Menzies Campbell speaking out of his arse for not the first time.

If our Special Relationship is coming under strain it's because of President Obama. This is the man who waged war against British Petroleum (not the name of BP). Hates the UK because his links to Kenya and the oppression we used there, of course forgetting that the side he takes in the Mao Mao Rebellion was far worse in killing people. This is also the President who has worst foreign policy ideas of any American President since time in memoriam, this whole debacle on Syria shows that up clearly. Even he is having problems in America about this, 50% of the US public oppose action in Syria. Congress is screaming to have a debate on this issue, but unfortunately for them the President has more executive powers. Obama is weary however and now looks like he is stalling on Syria. It's not just the British, he shouldn't have set the red line of chemical weapons.

 President Obama has messed this Syria issue up so much, i'd resign if I was him.

And speaking of the Executive, this was the day when the UK PM lost the ability to go to war without the consent of Parliament unless it is in defence of the realm or needed action at very short notice. This is a good thing, the fact that Parliament (which is elected by the people) can decide when to go to war is a sign of a healthy democracy. David Cameron wants this too saying in 2006 'the Crown Prerogative — that constitutional quirk that gives whoever is in No 10 the powers of a medieval monarch — needs to be changed.' His respect for Parliament last night showed that the Prime Minister was prepared to do what the demos thinks and not what he believed to be right. The people, or more strictly their representatives, are right. Those MPs who were pushing for a recall deserve a good deal of praise because this is about the only historical thing that has come from this vote.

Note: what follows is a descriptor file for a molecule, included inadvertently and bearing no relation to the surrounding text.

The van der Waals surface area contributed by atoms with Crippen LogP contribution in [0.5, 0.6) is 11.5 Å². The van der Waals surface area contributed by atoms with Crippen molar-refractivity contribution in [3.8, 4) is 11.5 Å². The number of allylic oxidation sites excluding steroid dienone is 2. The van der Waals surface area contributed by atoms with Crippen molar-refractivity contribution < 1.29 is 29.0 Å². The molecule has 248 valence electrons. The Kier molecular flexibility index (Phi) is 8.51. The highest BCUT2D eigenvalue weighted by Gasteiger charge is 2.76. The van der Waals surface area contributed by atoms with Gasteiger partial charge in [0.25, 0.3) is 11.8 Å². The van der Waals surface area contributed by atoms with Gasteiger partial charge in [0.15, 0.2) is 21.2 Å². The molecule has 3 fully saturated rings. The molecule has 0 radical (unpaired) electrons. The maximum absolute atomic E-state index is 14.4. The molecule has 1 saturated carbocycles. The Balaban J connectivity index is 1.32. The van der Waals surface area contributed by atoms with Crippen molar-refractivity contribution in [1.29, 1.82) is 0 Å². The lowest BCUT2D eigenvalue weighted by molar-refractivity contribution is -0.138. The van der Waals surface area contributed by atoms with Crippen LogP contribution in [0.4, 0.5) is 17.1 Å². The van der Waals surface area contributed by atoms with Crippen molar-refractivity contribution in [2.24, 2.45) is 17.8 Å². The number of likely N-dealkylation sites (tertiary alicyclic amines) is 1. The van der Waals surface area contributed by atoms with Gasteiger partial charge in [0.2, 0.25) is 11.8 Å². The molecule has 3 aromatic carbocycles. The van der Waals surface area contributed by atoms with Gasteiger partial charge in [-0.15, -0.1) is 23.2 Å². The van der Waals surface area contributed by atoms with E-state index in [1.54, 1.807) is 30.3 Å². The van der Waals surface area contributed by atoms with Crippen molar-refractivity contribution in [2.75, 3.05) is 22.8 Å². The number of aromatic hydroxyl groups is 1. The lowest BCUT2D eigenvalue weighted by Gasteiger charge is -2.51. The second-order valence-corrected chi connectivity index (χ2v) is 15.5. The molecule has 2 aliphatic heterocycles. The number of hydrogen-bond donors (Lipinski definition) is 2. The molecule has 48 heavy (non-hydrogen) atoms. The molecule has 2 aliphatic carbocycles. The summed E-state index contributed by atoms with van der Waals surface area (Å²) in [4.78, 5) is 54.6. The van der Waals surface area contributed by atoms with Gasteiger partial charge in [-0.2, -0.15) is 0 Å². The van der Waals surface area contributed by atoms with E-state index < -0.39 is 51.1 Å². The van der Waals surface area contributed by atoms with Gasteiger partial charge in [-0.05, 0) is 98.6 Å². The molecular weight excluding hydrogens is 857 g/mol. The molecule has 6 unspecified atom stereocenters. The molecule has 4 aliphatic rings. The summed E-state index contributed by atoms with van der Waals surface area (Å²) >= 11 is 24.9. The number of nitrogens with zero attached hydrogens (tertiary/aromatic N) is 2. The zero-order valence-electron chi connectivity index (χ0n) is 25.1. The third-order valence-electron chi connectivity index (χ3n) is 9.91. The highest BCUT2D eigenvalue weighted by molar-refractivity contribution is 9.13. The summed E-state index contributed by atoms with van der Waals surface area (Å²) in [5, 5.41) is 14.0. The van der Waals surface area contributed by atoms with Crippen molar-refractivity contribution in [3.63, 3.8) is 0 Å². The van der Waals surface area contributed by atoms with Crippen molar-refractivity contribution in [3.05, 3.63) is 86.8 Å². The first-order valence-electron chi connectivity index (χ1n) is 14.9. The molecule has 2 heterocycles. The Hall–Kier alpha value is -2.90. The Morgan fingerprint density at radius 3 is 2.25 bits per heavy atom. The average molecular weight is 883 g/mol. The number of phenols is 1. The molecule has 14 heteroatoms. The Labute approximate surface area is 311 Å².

Parliament is Sovereign.

There were many good speeches in Parliament but remember one well. George Galloway lied when he said that he did not say Israel supplied the chemicals for the Syrian sarin attack (see I hope this disgraceful man is kicked by the electorate at the General Election, his views are disgusting.

What of the leader of Labour, Red Ed? Was he and Labour being party political? Yes. The calls to resign from the PM and Jim Murphy, the Shadow Defence Secretary saying, how much this was a defeat for David Cameron because Tory MPs rebelled against him show this. But Red Ed didn't have much of a choice actually because of his own party pulling at him. If he had supported the Government motion last night it may have gone through, but this wouldn't have been the case next week. The majority of Labour MPs would not support going to war over Syria and combined with the 80+ Conservatives who do not agree with arming the rebels there would have been no majority for war. Red Ed after a summer of disconnect would have not wanted to look weak or ask MPs to back something they vehemently opposed, especially after threats of his leadership.